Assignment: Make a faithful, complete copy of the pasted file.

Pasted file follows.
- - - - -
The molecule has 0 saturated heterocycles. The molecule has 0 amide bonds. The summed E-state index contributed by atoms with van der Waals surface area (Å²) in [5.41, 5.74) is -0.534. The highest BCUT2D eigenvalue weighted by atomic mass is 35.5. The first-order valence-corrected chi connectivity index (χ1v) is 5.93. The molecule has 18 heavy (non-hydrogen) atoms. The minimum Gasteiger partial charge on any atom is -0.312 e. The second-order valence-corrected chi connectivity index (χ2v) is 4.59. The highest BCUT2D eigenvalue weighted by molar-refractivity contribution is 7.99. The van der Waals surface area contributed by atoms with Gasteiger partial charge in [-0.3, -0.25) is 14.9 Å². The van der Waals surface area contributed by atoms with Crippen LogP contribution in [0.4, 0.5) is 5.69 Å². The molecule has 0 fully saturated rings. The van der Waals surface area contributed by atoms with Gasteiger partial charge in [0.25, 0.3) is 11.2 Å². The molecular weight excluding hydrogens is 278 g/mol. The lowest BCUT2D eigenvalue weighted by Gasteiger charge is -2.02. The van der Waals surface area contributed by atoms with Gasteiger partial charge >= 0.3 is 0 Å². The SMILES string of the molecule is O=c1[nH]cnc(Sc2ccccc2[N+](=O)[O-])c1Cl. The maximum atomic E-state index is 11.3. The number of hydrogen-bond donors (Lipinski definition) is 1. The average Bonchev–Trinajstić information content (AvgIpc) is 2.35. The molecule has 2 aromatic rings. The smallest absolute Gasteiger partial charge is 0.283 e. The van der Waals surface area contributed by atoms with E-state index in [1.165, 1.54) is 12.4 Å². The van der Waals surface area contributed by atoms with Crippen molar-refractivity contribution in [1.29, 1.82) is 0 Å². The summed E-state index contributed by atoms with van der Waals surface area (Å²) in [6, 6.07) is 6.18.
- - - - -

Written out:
The molecule has 0 saturated heterocycles. The molecule has 0 amide bonds. The summed E-state index contributed by atoms with van der Waals surface area (Å²) in [5.41, 5.74) is -0.534. The highest BCUT2D eigenvalue weighted by atomic mass is 35.5. The first-order valence-corrected chi connectivity index (χ1v) is 5.93. The molecule has 18 heavy (non-hydrogen) atoms. The minimum Gasteiger partial charge on any atom is -0.312 e. The second-order valence-corrected chi connectivity index (χ2v) is 4.59. The highest BCUT2D eigenvalue weighted by molar-refractivity contribution is 7.99. The van der Waals surface area contributed by atoms with Gasteiger partial charge in [-0.3, -0.25) is 14.9 Å². The van der Waals surface area contributed by atoms with Crippen LogP contribution in [0.4, 0.5) is 5.69 Å². The molecule has 0 fully saturated rings. The van der Waals surface area contributed by atoms with Gasteiger partial charge in [0.25, 0.3) is 11.2 Å². The molecular weight excluding hydrogens is 278 g/mol. The lowest BCUT2D eigenvalue weighted by Gasteiger charge is -2.02. The van der Waals surface area contributed by atoms with Gasteiger partial charge >= 0.3 is 0 Å². The SMILES string of the molecule is O=c1[nH]cnc(Sc2ccccc2[N+](=O)[O-])c1Cl. The maximum atomic E-state index is 11.3. The number of hydrogen-bond donors (Lipinski definition) is 1. The average Bonchev–Trinajstić information content (AvgIpc) is 2.35. The molecule has 2 aromatic rings. The smallest absolute Gasteiger partial charge is 0.283 e. The van der Waals surface area contributed by atoms with E-state index in [1.165, 1.54) is 12.4 Å². The van der Waals surface area contributed by atoms with Crippen molar-refractivity contribution in [1.29, 1.82) is 0 Å². The summed E-state index contributed by atoms with van der Waals surface area (Å²) in [6, 6.07) is 6.18.